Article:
Running Fight of Captain McAdam’s Men

Michael has a BA in History & American Studies and an MSc in American History from the University of Edinburgh. He comes from a proud military family and has spent most of his career as an educator in the Middle East and Asia. His passion is travel, and he seizes any opportunity to share his experiences in the most immersive way possible, whether at sea or on the land.

Palo Pinto County, Texas
Running Fight of Captain McAdam's Men

    During January of 1874, Capt. W.C. McAdams was in command of a company of Texas Rangers, camped near the Flat Rock Crossing, of Dark Valley, about nine miles north of Palo Pinto. Capt. McAdams, himself, was an experienced Indian fighter, and Mexican War veteran. His men, too, were experienced in Indian warfare.

    During January of 1874, a detachment of his company, under the command of J. Tom Wilson, struck some Indians in Palo Pinto County. As usual, when equally matched, the Indians seemed to be in a hurry, and were followed by the citizens. The detachment under Tom Wilson was reinforced with both men and provisions and followed the Indians on into Young county. Somewhere in the eastern part of this county, when the Indians scaled a high hill, they hung up a blanket to cause the pursuing rangers, who were crowding them closely, to believe they were fixing to make a stand. Naturally the rangers called a halt to plan the battle. But in a short time, it was discovered the Indians had not hardly stopped, but only resorted to this bit of strategy to delay the citizens. Nevertheless, during the day, Lt. Wilson and his men succeeded in running on the Indians three or four times, but were finally forced to abandon the pursuit on account of darkness, near old Flag Springs in Young County.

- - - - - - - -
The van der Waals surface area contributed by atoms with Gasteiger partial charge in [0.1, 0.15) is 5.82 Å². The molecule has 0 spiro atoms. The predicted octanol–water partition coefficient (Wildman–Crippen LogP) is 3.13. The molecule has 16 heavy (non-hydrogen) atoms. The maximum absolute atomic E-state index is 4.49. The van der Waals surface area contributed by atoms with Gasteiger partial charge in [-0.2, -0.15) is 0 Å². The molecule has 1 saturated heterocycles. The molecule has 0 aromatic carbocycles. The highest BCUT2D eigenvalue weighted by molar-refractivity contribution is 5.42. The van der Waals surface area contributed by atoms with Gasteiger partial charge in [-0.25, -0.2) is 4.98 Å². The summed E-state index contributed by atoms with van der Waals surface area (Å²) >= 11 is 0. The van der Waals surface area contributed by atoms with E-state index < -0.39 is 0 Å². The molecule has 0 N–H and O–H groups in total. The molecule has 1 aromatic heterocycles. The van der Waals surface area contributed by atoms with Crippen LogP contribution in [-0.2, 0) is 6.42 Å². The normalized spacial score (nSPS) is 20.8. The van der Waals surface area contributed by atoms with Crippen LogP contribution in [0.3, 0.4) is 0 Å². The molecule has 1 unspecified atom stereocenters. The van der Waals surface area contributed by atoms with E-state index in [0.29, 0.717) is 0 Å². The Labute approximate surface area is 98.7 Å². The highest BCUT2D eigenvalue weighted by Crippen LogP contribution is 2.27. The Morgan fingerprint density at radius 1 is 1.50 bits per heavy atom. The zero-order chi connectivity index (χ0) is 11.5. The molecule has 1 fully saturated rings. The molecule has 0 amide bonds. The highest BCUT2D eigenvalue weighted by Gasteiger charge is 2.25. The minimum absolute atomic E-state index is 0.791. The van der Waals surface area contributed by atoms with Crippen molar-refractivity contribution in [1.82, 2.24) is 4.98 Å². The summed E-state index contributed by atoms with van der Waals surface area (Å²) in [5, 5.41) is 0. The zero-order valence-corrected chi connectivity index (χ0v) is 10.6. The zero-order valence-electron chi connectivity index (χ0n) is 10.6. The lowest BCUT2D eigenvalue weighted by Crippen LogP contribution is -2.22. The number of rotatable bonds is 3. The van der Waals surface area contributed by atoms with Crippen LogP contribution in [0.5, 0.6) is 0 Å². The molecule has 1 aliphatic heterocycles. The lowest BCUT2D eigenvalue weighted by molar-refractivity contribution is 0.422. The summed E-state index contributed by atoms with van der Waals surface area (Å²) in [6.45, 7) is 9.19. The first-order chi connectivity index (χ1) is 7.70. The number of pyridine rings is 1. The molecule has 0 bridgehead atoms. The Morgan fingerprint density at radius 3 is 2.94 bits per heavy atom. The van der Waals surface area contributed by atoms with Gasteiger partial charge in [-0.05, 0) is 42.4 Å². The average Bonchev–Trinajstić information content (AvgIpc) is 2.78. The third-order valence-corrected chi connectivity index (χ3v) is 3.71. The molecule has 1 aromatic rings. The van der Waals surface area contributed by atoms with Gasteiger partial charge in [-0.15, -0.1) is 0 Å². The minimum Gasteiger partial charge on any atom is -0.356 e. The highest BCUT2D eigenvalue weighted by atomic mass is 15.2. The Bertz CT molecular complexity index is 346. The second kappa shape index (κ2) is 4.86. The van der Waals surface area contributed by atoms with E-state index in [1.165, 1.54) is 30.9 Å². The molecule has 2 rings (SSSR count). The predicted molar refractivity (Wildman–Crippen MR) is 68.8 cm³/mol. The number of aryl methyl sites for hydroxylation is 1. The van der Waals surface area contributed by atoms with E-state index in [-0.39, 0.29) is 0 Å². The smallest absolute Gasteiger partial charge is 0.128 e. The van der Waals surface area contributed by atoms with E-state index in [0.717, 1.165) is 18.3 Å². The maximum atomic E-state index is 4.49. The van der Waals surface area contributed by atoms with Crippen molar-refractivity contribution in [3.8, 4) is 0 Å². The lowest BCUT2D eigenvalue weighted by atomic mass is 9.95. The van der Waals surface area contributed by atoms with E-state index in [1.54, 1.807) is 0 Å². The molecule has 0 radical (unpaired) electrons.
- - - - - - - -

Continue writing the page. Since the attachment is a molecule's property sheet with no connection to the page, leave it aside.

Note: Author interviewed: W.J. Hale, and one or two others, who were in the running fight. Uncle Bill said, that day, he was in charge of rationing the meat and ammunition, and told the boys to just help themselves.

The above story is from the book, The West Texas Frontier, by Joseph Carroll McConnell.

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  • I’ve “bumped” into your Fort Tours posts 2 or 3 times now across the last few days – great stuff…!! I just downloaded the McConnell book(s) – can’t wait to really sink my teeth into it. I’ve got a buddy who has an ancestor, Joe Schoolcraft, in Capt. W.C. McAdams company. Trying to find more info / history on him (Schoolcraft) for my friend. I do tons of family history work like this – love it… especially anything with a connection to the Wild West!!

    My own great-great grandfather, 3rd U.S. Cavalry Sgt. Patrick Flood, spent time at Fort Davis, Fort Sam Houston, Fort Brown, and a slew of others across the West. He’s buried in one of two National Cemeteries in San Antonio… visited his grave for the second time in my life this past summer (I live in Virginia).

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